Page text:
Can Leonardo da Vinci's star power translate to the big screen? After the blockbuster exhibition devoted to the Renaissance master closes at London’s National Gallery, Leonardo will hit theaters across the United States as the subject of "Leonardo Live." The film offers a virtual tour of the blockbuster exhibition "Leonardo da Vinci: Painter at the Court of Milan," which closes on February 4.
The 85-minute documentary offers a combination of interviews filmed in the galleries, segments on Leonardo's life, and mini-documentaries about the works on view, which include a full-scale copy of the “Last Supper” and “Salvator Mundi,” which was only recently attributed to the Renaissance master. Most of the paintings will never travel again; those from private collections may never again be on public view.
"Leonardo Live" premiered to enthusiastic crowds in Britain in November. The film was beamed live into 41 nearly sold-out cinemas across the United Kingdom on the exhibition’s preview night. "The National Gallery has spent five years putting this exhibition together, and basically only 500,000 people will get to see it in person," “Leonardo Live” director Phil Grabsky told BLOUIN ARTINFO. (Tickets to the National Gallery’s show were famously scalped and resold online for up to $400.) The film will now premiere in the U.S. on February 16.
But what can one really glean from seeing art — which so often benefits from careful in-person inspection — on film? “Even if you’re lucky enough to get a ticket to the Leonardo show, you get about 18 seconds in front of a painting,” Grabsky said. “The great thing about a film is that I can focus on a detail and hold it.”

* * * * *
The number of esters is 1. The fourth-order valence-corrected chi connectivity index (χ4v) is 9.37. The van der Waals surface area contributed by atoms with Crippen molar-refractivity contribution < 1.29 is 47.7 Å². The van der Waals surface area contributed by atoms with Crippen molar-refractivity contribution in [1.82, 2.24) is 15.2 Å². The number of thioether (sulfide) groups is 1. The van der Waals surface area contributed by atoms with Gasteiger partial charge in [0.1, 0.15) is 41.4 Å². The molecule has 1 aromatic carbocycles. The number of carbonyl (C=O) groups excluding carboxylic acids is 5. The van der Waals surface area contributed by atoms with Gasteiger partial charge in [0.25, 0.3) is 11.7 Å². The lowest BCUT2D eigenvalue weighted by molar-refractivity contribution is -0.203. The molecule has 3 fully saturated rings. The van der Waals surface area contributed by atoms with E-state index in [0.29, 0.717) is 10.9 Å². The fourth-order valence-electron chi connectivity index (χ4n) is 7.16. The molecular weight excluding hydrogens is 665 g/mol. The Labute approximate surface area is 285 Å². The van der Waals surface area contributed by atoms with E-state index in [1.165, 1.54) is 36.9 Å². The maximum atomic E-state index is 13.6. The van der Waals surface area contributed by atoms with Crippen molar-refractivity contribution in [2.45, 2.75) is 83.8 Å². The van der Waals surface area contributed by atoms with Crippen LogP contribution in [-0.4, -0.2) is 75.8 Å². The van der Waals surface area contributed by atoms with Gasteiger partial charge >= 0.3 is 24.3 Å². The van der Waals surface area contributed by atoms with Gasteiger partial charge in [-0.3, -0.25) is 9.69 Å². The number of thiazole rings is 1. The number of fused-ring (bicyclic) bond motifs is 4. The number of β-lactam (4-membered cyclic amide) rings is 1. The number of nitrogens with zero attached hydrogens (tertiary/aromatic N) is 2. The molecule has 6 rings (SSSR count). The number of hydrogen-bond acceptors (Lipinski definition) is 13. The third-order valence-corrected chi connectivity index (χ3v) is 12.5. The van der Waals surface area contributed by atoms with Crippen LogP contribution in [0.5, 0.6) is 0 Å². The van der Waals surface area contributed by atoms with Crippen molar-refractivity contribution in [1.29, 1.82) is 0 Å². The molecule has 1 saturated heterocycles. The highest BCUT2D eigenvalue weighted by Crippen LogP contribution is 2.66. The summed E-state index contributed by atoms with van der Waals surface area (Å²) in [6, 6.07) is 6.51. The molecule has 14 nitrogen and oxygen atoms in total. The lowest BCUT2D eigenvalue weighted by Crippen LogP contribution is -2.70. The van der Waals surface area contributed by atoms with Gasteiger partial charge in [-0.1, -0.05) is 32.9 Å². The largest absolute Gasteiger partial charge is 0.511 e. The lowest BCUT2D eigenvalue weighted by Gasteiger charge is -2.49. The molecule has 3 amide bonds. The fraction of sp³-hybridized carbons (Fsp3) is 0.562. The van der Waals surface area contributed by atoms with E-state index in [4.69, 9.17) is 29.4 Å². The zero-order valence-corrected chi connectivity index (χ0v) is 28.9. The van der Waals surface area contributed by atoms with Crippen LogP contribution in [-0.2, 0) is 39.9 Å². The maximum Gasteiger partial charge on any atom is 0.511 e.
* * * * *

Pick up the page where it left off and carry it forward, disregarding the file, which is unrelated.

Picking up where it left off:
The film’s hosts, art historian and White Cube exhibitions director Tim Marlow and journalist Mariella Frostrup, get various perspectives on the masterpieces. They interview ballet dancer Deborah Bull about movement in the paintings, while "Harry Potter" actress Fiona Shaw discusses their theatricality.
“It’s one thing to go in and do a recorded documentary,” Grabsky said. “It’s another thing entirely to do a live show in a gallery filled with what is perhaps the most expensive grouping of paintings on exhibition anywhere in the world.” (A few hiccups from the live shooting — a camera that broke, an autocue that stopped — will be corrected in the United States version.)
The film came out of Grabsky's interest in doing a collaboration with the National Gallery even before he knew about the Leonardo exhibition. “I told them, ‘I want to do a live screening, have you got anything coming up?' And they kind of smiled, and said, ‘We’ve got perhaps the biggest artist there is.’”